The deal is expected to give St. Jude a lead in treating structural heart disease.
St. Jude Medical Inc. will acquire AGA Medical Holdings Inc. for $1.1 billion in a cash-and-stock deal that it hopes will boost its portfolio of products that fix heart defects.
The purchase should help Little Canada-based St. Jude diversify away from its bread-and-butter offerings of pacemakers and implantable cardioverter defibrillators, a mature market with limited growth.
Plymouth-based AGA makes a variety of patches and plugs to fix holes and other structural defects in the heart in minimally invasive ways. That market, while currently small, has tremendous potential.
AGA "has a strong core business with an enviable pipeline of products and clinical trials," said Daniel Starks, St. Jude's chief executive. St. Jude also will assume about $225 million in debt, bringing the total value of the deal to $1.3 billion.
AGA stock shot up more than 40 percent to close Monday at $20.70, just below the proposed purchase price of $20.80. St. Jude stock was up 1.8 percent to close at $40.63.
Analysts said the deal makes sense, given St. Jude's search for new avenues for growth.
"St. Jude is clearly trying to line up an opportunity long-term," said Phil Nalbone, an analyst with Wedbush Securities in San Francisco. "It's a step in the right direction in terms of diversification."
St. Jude is the second-biggest maker of pacemakers and defibrillators, after Fridley-based Medtronic, Inc. Natick, Mass.-based Boston Scientific Corp., which has a manufacturing facility in the Twin Cities, is in third place.
While St. Jude has picked up market share because of recent setbacks at its competitors, all three companies are busy looking for the next blockbuster in heart medicine. In much the same vein as the St. Jude-AGA merger, Medtronic last year paid more than $700 million for CoreValve, a company in Irvine, Calif., that makes an aortic valve replacement product.
AGA survived bitter dispute
AGA is named after its three founders: Dr. Kurt Amplatz, Franck Gougeon and Michael Afremov. Despite a bitter legal dispute early on over control of the company, AGA has become a leader in the small but growing area of treatments for structural heart disease, with $119 million in sales last year.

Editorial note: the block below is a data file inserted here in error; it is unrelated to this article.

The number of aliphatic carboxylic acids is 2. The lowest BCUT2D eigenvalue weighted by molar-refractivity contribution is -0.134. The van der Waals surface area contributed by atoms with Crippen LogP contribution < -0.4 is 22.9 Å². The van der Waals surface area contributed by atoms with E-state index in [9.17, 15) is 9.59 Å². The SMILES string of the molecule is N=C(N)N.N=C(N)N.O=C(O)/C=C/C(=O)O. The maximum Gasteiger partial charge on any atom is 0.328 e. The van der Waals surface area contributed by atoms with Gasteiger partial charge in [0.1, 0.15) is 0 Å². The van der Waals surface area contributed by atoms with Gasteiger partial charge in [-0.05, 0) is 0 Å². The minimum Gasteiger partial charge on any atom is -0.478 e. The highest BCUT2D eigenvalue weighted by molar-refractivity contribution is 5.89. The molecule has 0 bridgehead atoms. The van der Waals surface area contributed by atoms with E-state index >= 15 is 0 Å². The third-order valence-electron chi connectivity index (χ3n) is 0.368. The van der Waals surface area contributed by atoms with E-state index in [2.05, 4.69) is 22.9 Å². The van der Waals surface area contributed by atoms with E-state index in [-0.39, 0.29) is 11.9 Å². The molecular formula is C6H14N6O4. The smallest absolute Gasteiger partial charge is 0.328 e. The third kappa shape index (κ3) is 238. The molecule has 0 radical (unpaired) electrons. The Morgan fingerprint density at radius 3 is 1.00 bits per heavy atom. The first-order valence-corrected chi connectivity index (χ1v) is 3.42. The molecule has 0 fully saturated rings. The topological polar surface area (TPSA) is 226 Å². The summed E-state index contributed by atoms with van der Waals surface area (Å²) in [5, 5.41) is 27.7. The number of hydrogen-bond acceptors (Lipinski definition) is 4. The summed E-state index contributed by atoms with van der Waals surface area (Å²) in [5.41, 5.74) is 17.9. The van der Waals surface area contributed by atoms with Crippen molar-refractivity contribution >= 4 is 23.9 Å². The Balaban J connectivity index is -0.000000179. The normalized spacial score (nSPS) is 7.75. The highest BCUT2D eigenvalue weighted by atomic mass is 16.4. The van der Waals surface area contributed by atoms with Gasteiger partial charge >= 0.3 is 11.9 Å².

The Amplatz Septal Occluder, a tiny device used to close a hole in the heart, accounts for about 50 percent of revenue. In the past, people with a hole in the heart faced open-heart surgery.
Nationwide, the volume of procedures using pacemakers, stents, angioplasties and heart bypass surgeries has fallen, even as less-invasive treatments have increased, said Dr. Gregory Helmer, an interventional cardiologist at University of Minnesota Heart at Fairview.
One reason is that patients tend to prefer a small device, inserted through a vein or artery or very small incision, over open-heart surgery. Another reason is the growing realization that holes in the heart can contribute to strokes.
Helmer, who has used the devices on his patients for about five years, said AGA "kind of led the way in terms of superiority of use." Helmer has no financial ties to AGA.
Deal offers new markets
The acquisition gives St. Jude an opportunity to seize the lead in several new markets, chief financial officer John Heinmiller said.
One of the most promising products in AGA's pipeline, he said, is a device that closes the left atrial appendage, a muscular pouch connected to the left atrium of the heart.
In healthy people with a strong heart rate, blood is pumped in and out of the left atrium of the heart and empties out completely from the appendage. In people with abnormal heart rhythms, blood can get left behind in the appendage, stagnating and potentially forming a clot that can travel elsewhere in the body and contribute to a stroke.
AGA has developed an occlusive device that stops blood from flowing into the appendage, eliminating the risk of a blood clot. "The market is potentially huge," Heinmiller said. That product is already sold in Europe and is in early clinical trials in the United States
Company executives are expected to discuss the transaction during St. Jude's third-quarter earnings call with Wall Street analysts Wednesday. Judging by the smallness of the bump in St. Jude's share price Monday, the AGA deal appears not to have dispelled concerns over growth in the market for defibrillators and pacemakers, which currently make up almost 60 percent of St. Jude's $4.68 billion in annual revenue.
"As positive as this deal might be in the long term, it doesn't answer questions about the sustainability of the market share of ICDs," Nalbone said.
Deal to close by year-end
Under the deal, holders of AGA stock will receive $20.80 for each share in the form of cash and/or St. Jude stock. The exchange will likely begin around Oct. 20 and last at least 20 business days. Officials expect the deal to close by the end of the year.
AGA's chief executive, John Barr, will report to St. Jude's cardiovascular division president, Frank Callaghan. St. Jude plans to keep AGA's current location in Plymouth.
St. Jude has 14,000 employees worldwide, 2,500 of them in Minnesota. AGA has 550 employees worldwide; 400 in Minnesota. Officials said they don't expect the acquisition to result in any job losses.
"This deal is built for growth," Heinmiller said. "We need all of our people."
Chen May Yee • 612-673-7434